Stephen Bragale, FCLC ’21, is grateful for the switch to online classes: “I have asthma and I commute via subway to school, so I appreciate that this dramatic decision … protects vulnerable people like me.”

However, others have had different experiences.

“Online classes are tough to follow,” said Adam Borak, FCRH ’20. “My professors don’t have it quite down.”

Meanwhile, Jacobs stated that digital classrooms do not facilitate learning for those with disabilities.

“Already having to personally deal with learning disabilities & having exam accommodations at the Office of Disabilities Services, I could already see how terrible this experience is going to be more with the rest of the semester,” she said. “It becomes awfully easy for me to gradually slip under the cracks academically & struggle.”

Depending on the course, students may find completing certain assignments more difficult. STEM classes may see this issue more often than others.

“I am concerned about my final projects since they were going to involve a lot of office hours,” said Mary Kohl, FCRH ’20, who is a math and informational systems major and chemistry minor. “Other than that, I think the classes I’m enrolled in right now will make the transition to online classes easier but I could not imagine being an (underclassman) in STEM right now. I would not have gotten through some of my more difficult STEM classes if I could not see my friends in class every day and cannot imagine what the lab situations are going to look like. Good luck to everyone out there — especially those in (organic chemistry).”

Currently, there is a student-made petition on requesting that Fordham render its classes pass/fail for the semester, citing reasons similar to Jacobs’ and Kohl’s concerns. Ultimately, many in the Fordham community acknowledge that using programs like Zoom or posting discussions on Blackboard is not comparable to the classroom experience on campus.

“None of these (online) platforms have been able to mimic the state-of-the-art, Fordham-quality education that our hefty tuition payments promise,” said Setaro.

During the week of March 16, the university is on its spring recess, allowing for students and faculty to take a break from online classes. Because of the COVID-19 pandemic, many students found themselves canceling their spring break trips.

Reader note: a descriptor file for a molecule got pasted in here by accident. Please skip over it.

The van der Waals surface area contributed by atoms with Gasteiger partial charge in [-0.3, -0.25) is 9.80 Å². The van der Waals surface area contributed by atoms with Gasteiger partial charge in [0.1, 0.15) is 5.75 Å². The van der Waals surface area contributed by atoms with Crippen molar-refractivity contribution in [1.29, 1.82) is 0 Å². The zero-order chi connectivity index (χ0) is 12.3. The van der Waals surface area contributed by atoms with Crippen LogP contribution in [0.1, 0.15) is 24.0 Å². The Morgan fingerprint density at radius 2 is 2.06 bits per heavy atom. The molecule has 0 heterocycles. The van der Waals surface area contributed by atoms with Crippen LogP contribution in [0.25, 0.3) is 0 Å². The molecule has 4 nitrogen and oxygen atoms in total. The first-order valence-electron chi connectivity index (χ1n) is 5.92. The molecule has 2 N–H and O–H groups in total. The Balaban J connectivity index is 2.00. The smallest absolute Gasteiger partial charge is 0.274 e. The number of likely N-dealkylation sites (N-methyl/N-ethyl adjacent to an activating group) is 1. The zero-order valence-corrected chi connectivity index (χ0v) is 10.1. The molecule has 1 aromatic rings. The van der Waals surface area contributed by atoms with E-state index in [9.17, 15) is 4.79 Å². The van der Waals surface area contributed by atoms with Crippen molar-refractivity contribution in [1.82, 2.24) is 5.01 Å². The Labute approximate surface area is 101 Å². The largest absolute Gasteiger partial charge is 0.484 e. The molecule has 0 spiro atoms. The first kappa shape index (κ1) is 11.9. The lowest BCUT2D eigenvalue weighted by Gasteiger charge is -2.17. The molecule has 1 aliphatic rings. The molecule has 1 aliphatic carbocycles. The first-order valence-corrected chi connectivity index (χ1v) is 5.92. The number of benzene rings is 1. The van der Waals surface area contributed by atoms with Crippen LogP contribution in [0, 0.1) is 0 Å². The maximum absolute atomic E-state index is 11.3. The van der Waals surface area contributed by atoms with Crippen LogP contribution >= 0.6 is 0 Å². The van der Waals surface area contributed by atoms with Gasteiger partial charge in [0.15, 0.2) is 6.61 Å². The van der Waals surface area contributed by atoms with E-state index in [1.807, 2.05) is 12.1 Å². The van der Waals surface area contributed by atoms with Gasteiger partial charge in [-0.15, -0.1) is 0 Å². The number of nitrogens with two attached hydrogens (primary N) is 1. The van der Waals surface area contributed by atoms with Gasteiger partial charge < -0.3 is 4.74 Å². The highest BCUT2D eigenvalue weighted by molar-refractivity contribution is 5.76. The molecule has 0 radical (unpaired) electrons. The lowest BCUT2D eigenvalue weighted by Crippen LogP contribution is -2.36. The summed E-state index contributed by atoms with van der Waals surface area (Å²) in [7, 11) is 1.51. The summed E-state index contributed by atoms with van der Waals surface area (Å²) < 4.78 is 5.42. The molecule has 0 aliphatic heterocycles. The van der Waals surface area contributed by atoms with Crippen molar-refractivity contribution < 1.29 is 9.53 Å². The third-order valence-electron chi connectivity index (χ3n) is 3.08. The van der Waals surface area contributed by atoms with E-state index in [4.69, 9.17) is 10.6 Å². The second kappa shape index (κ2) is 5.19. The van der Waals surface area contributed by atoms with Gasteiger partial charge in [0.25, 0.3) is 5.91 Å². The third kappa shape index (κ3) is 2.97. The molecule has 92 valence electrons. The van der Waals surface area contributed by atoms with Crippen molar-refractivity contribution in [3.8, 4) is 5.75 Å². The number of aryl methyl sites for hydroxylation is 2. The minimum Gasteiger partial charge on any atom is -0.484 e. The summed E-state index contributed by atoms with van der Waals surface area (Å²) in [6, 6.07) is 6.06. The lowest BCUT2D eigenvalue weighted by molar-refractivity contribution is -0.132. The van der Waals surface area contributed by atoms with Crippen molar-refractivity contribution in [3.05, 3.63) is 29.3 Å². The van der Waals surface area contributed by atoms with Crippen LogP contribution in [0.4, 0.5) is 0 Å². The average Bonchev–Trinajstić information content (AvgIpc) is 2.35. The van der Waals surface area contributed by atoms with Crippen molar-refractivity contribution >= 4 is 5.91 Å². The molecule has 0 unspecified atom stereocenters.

“We decided to cancel our trip to Barcelona a couple of weeks ago due to travel concerns and risks of transmission,” said Laurel Dillon, FCRH ’20.

Pelayo found himself modifying his spring break trip until it was ultimately canceled: “Every day, it seems that there’s always something in the news that changes my decision. So it went to going to Texas to going to Miami to going home to going on a road trip to Lake George to scrambling to find an apartment off campus.”

Borak still went through with his vacation to Puerto Rico but ended up shortening it.

“I traveled over spring break but cut the trip short in shock of the virus,” he said. “It’s made me more conscious about health and makes me realize all my bad habits.”

For many students, this time has been stressful and has caused them to change up their routines.

“Right now my living has changed quite a bit,” said Dillon. “I wash my hands every time I come into my apartment. Focusing on social distancing and helping flatten the curve is my biggest concern now.”

 Practicing cleanliness, moving home and taking classes are just a few of the tasks Fordham’s students have to deal with right now. Some, like Chen, who shared her perspective on “coronavirus-inspired hate crime,” experience additional stressors.

“As an Asian person, these past couple of weeks have just been tough, knowing that it is possible that I will get assaulted in public or be treated differently,” she stated. “When I am out in public I definitely feel that some people are trying to avoid being close to me. Some people also gave me weird looks.”

Moving forward, it is not clear when the outbreak of COVID-19 will slow down or end. For seniors such as Malak, this is a concern as graduation draws closer.

“I’m a little nervous about job search prospects,” she stated. “That said, everyone’s in the same boat here. I’m remaining cautiously optimistic that employers will be understanding. I also think we have to assume that hiring procedures will most certainly be changing due to the COVID-19 crisis.”

By April 8, the university will make a decision on whether commencement and Senior Week will take place during the week of May 11. Fordham’s seniors stated their simultaneous hopes and worries concerning it.

“I just hope that the administration takes its time when deliberating what to do in regards to Senior Week and graduation and does everything in its power to ensure that the Class of 2020 get the send-off that it deserves,” said Setaro.

The university and those affected acknowledge that these have been tough yet necessary decisions.

“I don’t think anyone’s in a position to judge,” stated Malak. “This is a global crisis; it’s completely unprecedented. There is no ‘right call’ here.”

However, the overall uncertainty from students does not prevent them from looking forward, as Chen stated, “This whole pandemic is not only an attack on our health but also a test for humanity, and we cannot let it win.”